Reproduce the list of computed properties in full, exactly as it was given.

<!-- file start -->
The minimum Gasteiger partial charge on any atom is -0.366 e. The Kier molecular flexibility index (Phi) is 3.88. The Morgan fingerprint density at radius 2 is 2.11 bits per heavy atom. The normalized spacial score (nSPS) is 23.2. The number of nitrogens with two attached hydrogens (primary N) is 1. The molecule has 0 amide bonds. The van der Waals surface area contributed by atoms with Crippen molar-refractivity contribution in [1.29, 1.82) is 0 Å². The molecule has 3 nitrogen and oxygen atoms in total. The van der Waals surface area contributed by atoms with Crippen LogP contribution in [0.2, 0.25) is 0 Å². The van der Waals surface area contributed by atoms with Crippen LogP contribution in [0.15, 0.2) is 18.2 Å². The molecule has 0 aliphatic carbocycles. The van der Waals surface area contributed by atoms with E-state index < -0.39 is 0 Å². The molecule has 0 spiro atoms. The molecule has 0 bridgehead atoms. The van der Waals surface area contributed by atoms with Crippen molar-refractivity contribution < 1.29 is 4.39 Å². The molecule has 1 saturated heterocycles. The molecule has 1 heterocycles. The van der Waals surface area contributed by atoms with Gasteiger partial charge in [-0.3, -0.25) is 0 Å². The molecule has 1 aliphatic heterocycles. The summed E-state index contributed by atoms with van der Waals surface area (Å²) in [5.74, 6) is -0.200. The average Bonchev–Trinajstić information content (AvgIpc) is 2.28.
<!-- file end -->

The minimum Gasteiger partial charge on any atom is -0.366 e. The Kier molecular flexibility index (Phi) is 3.88. The Morgan fingerprint density at radius 2 is 2.11 bits per heavy atom. The normalized spacial score (nSPS) is 23.2. The number of nitrogens with two attached hydrogens (primary N) is 1. The molecule has 0 amide bonds. The van der Waals surface area contributed by atoms with Crippen molar-refractivity contribution in [1.29, 1.82) is 0 Å². The molecule has 3 nitrogen and oxygen atoms in total. The van der Waals surface area contributed by atoms with Crippen LogP contribution in [0.2, 0.25) is 0 Å². The van der Waals surface area contributed by atoms with Crippen LogP contribution in [0.15, 0.2) is 18.2 Å². The molecule has 0 aliphatic carbocycles. The van der Waals surface area contributed by atoms with E-state index < -0.39 is 0 Å². The molecule has 0 spiro atoms. The molecule has 0 bridgehead atoms. The van der Waals surface area contributed by atoms with Crippen molar-refractivity contribution < 1.29 is 4.39 Å². The molecule has 1 saturated heterocycles. The molecule has 1 heterocycles. The van der Waals surface area contributed by atoms with Gasteiger partial charge in [-0.3, -0.25) is 0 Å². The molecule has 1 aliphatic heterocycles. The summed E-state index contributed by atoms with van der Waals surface area (Å²) in [5.74, 6) is -0.200. The average Bonchev–Trinajstić information content (AvgIpc) is 2.28.